At the same time, because no view or message is beyond criticism, UCI will always ensure that members of the UCI community can peacefully protest and express condemnation of views with which they disagree. However, freedom of speech does not give anyone the right to drown out the words and speech of others engaged in authorized University Activities.
This Guidance is designed to assist in interpreting the term “disruption” and thus to prevent Disruption of University Activities, protect lawful access to UCI programs and facilities, avoid unsafe behavior and prevent physical harm to person or property. Its application does not vary according to the cause or content of a particular protest, speech or other form of expression.
PACAOS 102.13 provides that “Obstruction or disruption of teaching, research, administration, disciplinary procedures, or other University activities” can be grounds for discipline (emphasis added). While UCI protects all protected forms of speech and protest, the Disruption of University Activities can subject students to disciplinary proceedings pursuant to PACAOS. However, PACAOS does not define disruption.
- The following factors weigh in favor of a finding that conduct is Disruption of a University Activity, but are not exhaustive:
- Whether the conduct unduly interfered with any person’s ability to participate in a University Activity.
- Whether the conduct was violent or involved a threat of violence.
- Whether the speech or conduct incited an immediate breach of the peace.
- Whether the conduct and its effect lasted long enough, either in total and/or in comparison to any University Activity it may have affected, to unduly interfere with that University Activity.
- Whether the conduct stopped if and when a request to stop was addressed to the individual or group engaging in the conduct.
- Whether the conduct caused physical harm to person or damage to property.
- Whether the conduct was coordinated with others’ conduct in such a way that it caused a cumulative effect that unduly interfered with a University Activity.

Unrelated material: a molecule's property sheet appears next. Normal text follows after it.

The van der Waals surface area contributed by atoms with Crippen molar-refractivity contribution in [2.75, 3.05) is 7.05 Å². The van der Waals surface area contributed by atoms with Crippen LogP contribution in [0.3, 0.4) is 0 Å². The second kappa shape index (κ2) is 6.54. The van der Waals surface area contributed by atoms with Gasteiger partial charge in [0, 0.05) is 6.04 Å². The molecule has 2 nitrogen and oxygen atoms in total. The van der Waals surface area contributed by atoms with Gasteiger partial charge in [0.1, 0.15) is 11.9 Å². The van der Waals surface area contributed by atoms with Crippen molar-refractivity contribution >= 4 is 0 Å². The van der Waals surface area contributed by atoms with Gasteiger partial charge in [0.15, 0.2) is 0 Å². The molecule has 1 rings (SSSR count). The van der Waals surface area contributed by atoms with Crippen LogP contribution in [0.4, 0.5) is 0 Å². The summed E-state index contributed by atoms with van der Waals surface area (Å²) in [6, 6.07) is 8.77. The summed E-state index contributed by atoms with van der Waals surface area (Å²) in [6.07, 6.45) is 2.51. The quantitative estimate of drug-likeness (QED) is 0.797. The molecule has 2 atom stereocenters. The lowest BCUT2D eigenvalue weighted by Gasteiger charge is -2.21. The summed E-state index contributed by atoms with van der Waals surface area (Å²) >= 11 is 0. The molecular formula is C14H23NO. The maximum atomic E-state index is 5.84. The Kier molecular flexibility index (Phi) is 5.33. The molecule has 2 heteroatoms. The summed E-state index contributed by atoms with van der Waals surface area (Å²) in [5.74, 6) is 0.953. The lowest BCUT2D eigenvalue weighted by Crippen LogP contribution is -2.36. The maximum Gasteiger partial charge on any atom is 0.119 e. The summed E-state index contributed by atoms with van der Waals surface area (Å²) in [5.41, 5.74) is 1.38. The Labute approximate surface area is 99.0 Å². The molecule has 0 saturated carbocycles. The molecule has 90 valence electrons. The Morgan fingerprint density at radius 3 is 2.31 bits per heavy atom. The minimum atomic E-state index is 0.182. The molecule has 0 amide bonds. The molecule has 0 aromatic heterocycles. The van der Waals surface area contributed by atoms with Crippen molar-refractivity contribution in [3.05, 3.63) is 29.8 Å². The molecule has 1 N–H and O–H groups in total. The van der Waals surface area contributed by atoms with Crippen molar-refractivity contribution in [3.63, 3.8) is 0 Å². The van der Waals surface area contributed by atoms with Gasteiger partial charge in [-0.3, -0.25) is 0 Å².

- Whether the conduct was intentionally aimed at unduly interfering with a University Activity.
- Whether the conduct unduly interfered with ingress or egress of any pedestrian or of any form of traffic.
- Whether the conduct unduly interfered with others’ access to University Activities.
- In the case of a University Activity that involves a speaker or presenter:
- Whether the conduct unduly interfered with the speaker’s or presenter’s ability to deliver the speaker’s or presenter’s message.
- Whether the conduct unduly interfered with the audience’s, or any audience member’s, ability to receive the speaker’s or presenter’s message, including whether the conduct was loud enough to unduly interfere with the audience’s, or any audience member’s, ability to hear the speaker or presenter.
- The following factors may be considered in determining appropriate discipline, if it is determined that the conduct was a Disruption, but are not exhaustive:
- Whether the individual or group engaging in the conduct has been previously counseled or disciplined in connection with Disruption of University Activities.
- Whether the conduct had a serious adverse effect on participants in the University Activity, as evidenced by, for example, whether those affected submitted complaints about the conduct.
- Whether the individual or group engaging in the conduct has since taken steps to mitigate or compensate for the negative consequences of the conduct to affected individuals or to the institution.